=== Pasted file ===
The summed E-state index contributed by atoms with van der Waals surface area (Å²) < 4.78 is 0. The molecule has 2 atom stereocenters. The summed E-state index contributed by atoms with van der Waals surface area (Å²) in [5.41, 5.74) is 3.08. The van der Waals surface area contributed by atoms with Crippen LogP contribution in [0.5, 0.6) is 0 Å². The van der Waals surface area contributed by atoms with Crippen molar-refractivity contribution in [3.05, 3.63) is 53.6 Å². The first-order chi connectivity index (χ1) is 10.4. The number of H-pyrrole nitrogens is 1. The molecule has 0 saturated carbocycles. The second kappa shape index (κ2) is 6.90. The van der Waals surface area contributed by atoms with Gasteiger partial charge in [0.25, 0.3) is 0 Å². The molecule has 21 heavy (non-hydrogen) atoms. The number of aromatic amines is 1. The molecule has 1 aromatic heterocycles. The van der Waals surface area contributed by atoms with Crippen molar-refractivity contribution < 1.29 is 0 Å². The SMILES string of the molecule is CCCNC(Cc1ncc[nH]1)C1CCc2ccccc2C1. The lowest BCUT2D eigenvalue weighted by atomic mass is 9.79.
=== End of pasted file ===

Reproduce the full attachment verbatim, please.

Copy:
The summed E-state index contributed by atoms with van der Waals surface area (Å²) < 4.78 is 0. The molecule has 2 atom stereocenters. The summed E-state index contributed by atoms with van der Waals surface area (Å²) in [5.41, 5.74) is 3.08. The van der Waals surface area contributed by atoms with Crippen LogP contribution in [0.5, 0.6) is 0 Å². The van der Waals surface area contributed by atoms with Crippen molar-refractivity contribution in [3.05, 3.63) is 53.6 Å². The first-order chi connectivity index (χ1) is 10.4. The number of H-pyrrole nitrogens is 1. The molecule has 0 saturated carbocycles. The second kappa shape index (κ2) is 6.90. The van der Waals surface area contributed by atoms with Gasteiger partial charge in [0.25, 0.3) is 0 Å². The molecule has 21 heavy (non-hydrogen) atoms. The number of aromatic amines is 1. The molecule has 1 aromatic heterocycles. The van der Waals surface area contributed by atoms with Crippen molar-refractivity contribution < 1.29 is 0 Å². The SMILES string of the molecule is CCCNC(Cc1ncc[nH]1)C1CCc2ccccc2C1. The lowest BCUT2D eigenvalue weighted by atomic mass is 9.79.